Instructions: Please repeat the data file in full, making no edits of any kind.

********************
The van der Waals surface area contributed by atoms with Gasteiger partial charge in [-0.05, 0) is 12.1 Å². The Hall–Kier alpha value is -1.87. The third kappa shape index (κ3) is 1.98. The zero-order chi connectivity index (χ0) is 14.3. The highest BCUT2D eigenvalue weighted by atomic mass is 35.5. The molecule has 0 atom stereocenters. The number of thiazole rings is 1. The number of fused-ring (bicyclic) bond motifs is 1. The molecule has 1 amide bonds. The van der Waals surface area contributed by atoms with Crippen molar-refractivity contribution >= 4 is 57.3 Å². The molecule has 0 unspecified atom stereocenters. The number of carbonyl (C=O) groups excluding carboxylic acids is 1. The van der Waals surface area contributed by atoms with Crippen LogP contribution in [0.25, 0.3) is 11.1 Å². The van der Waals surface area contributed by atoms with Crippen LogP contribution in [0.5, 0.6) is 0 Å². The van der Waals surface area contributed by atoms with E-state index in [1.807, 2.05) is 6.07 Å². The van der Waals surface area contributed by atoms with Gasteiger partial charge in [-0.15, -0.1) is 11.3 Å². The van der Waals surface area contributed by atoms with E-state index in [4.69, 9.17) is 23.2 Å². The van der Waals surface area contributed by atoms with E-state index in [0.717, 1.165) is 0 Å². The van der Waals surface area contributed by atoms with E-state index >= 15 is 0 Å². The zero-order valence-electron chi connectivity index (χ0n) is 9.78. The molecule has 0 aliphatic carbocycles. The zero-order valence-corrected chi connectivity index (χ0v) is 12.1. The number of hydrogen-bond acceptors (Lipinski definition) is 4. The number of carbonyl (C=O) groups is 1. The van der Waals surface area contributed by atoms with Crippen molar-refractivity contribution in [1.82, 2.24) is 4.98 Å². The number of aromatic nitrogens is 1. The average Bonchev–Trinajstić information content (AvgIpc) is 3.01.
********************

The van der Waals surface area contributed by atoms with Gasteiger partial charge in [-0.05, 0) is 12.1 Å². The Hall–Kier alpha value is -1.87. The third kappa shape index (κ3) is 1.98. The zero-order chi connectivity index (χ0) is 14.3. The highest BCUT2D eigenvalue weighted by atomic mass is 35.5. The molecule has 0 atom stereocenters. The number of thiazole rings is 1. The number of fused-ring (bicyclic) bond motifs is 1. The molecule has 1 amide bonds. The van der Waals surface area contributed by atoms with Crippen molar-refractivity contribution >= 4 is 57.3 Å². The molecule has 0 unspecified atom stereocenters. The number of carbonyl (C=O) groups excluding carboxylic acids is 1. The van der Waals surface area contributed by atoms with Crippen LogP contribution in [0.25, 0.3) is 11.1 Å². The van der Waals surface area contributed by atoms with Crippen LogP contribution in [0.5, 0.6) is 0 Å². The van der Waals surface area contributed by atoms with E-state index in [1.807, 2.05) is 6.07 Å². The van der Waals surface area contributed by atoms with Gasteiger partial charge in [-0.15, -0.1) is 11.3 Å². The van der Waals surface area contributed by atoms with E-state index in [4.69, 9.17) is 23.2 Å². The van der Waals surface area contributed by atoms with E-state index in [0.717, 1.165) is 0 Å². The van der Waals surface area contributed by atoms with E-state index >= 15 is 0 Å². The zero-order valence-electron chi connectivity index (χ0n) is 9.78. The molecule has 0 aliphatic carbocycles. The zero-order valence-corrected chi connectivity index (χ0v) is 12.1. The number of hydrogen-bond acceptors (Lipinski definition) is 4. The number of carbonyl (C=O) groups is 1. The van der Waals surface area contributed by atoms with Crippen molar-refractivity contribution in [1.82, 2.24) is 4.98 Å². The number of aromatic nitrogens is 1. The average Bonchev–Trinajstić information content (AvgIpc) is 3.01.